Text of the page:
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ES32_NanoBioSeparations Group_Tomas Shaffer

Thomas Schäfer

943 01 8399

Group description

The Nanobioseparations Group was set up funded by the ERC Starting Grant “MATRIX” in 2009 with the aim of creating stimuli-responsive interfaces based on novel hybrid materials for sensors and separations rendering processes more “intelligent”, flexible, energy-efficient and in this way overall more sustainable.

In this context, the Group has been combining its long-standing experience on membrane separations technology with research on nuceic acid (DNA)-nanotechnology and the development of surface-sensitive characterization techniques. As a consequence, the Group’s activity is highly multidisciplinary ranging from theoretical chemistry to molecular biology but always with a chemical engineering perspective.

As a result from this collaborative effort, the Group founded a start-up in 2018 (“Surphase”, registered as Ingenious Membranes S.L.) supported by an ERC PoC Grant (“ESSENS”). The company commercializes a unique device for detecting the fouling of membranes in the more of 20.000 desalination plants worldwide producing 100 Mm3 of water per day.

The Group is actively collaborating with the European and North American Membrane Societies and co-chairing the bi-annual “Imagine Membrane” Conference Series.


  • membrane technology
  • DNA-technology
  • surface-sensitive techniques
  • ionic liquids

Team Description

  • Iliane Rafaniello (PHD Students)

    ORCID: 0000-0002-2870-7708

  • Beñat Olave (PHD Students)

    ORCID: 0000-0002-3331-1986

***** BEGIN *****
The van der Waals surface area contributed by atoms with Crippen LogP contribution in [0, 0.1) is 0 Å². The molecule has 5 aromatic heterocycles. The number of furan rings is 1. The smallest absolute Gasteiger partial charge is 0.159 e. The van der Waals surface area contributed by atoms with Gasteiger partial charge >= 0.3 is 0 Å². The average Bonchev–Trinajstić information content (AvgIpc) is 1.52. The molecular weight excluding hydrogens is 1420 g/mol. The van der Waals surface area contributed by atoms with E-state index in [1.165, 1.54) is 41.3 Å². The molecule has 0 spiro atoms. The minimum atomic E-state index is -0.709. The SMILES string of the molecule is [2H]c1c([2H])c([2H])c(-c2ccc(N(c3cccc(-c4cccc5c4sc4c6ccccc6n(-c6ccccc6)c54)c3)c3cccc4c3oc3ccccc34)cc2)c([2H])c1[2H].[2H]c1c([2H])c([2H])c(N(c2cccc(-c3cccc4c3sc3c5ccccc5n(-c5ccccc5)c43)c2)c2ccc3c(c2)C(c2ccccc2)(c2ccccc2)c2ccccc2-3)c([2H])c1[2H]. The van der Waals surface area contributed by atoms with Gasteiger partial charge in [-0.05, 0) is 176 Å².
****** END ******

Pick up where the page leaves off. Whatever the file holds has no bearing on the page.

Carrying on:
• Jon Arrizabalaga (Research staff)

    ORCID: 0000-0002-4958-8656

  • Thomas Schäfer (Principal Investigator)

    ORCID: 0000-0002-7550-4807


  • SARSense: Conocimientos fundamentales sobre los mecanismos vinculantes para el diseño racional de sensores para la detección de SARS-CoV-2

    Pl: Thomas Schäfer

    Funding Agency*: INT (Euskampus)

    Ongoing: yes

  • DÉTENTE: Detección mediante técnicas físico-químicas específicas y ultrasensibles de SARS-CoV-2

    Pl: Thomas Schäfer, J.J. Cadenas (DIPC)

    Funding Agency*: RE

    Ongoing: yes

  • INDESMOF: Advanced Membrane Filters

    Pl: Roberto Fernandez (BC Materials)

    Funding Agency*: EU

    Ongoing: yes

  • Cáculos DFT, síntesis química y validación experimental de sistemas heterocíclicos con propiedades fotofísicas y biológicas optimizdas

    Pl: Fernando Cossío

    Funding Agency*: NAT

    Ongoing: yes

  • ESSENS: Early Stage Sensing of Fouling in Membrane Water Treatment

    Pl: Thomas Schäfer

    Funding Agency*: EU

    Ongoing: no

* INT - International EU - European NAT - National RE - Regional


  • I. Rivilla et al., Fluorescent bicolor sensor for low-background neutrinoless double beta decay experiments, Nature, 2020

  • E. Limousin et al., Linking Film Structure And Mechanical Properties In Nanocomposite Films Formed From Dispersions Of Cellulose Nanocrystals And Acrylic Latexes, 2020

  • M.A. Aboudzadeh et al, Blocking probe as a potential tool for detection of single nucleotide DNA mutations: design and performance, Nanoscale, 2017

  • I. Rivilla et al., Catalysis of a 1,3-dipolar reaction by distorted DNA incorporating a heterobimetallic platinum(II) and copper(II) complex, Chemical Science, 2017

  • M. Sanromán-Iglesias, Sensitivity Limit of Nanoparticle Biosensors in the Discrimination of Single Nucleotide Polymorphism, ACS Sensors, 2016

Research Lines


  • We explore the unique functional properties of nucleic acids (DNA and chemically modified DNA) in order to create flexible, versatile and stimuli-responsive DNA-polymer interfaces that have a superior detection or separation capacity compared to existing materials. Although nucleic acids are primarily associated with storing genetic information, they can in fact act as highly robust and versatile building blocks for advanced hybrid materials. These hybrid materials find their applications in the bio/pharmaceutical/health area, safe water and fine chemicals production.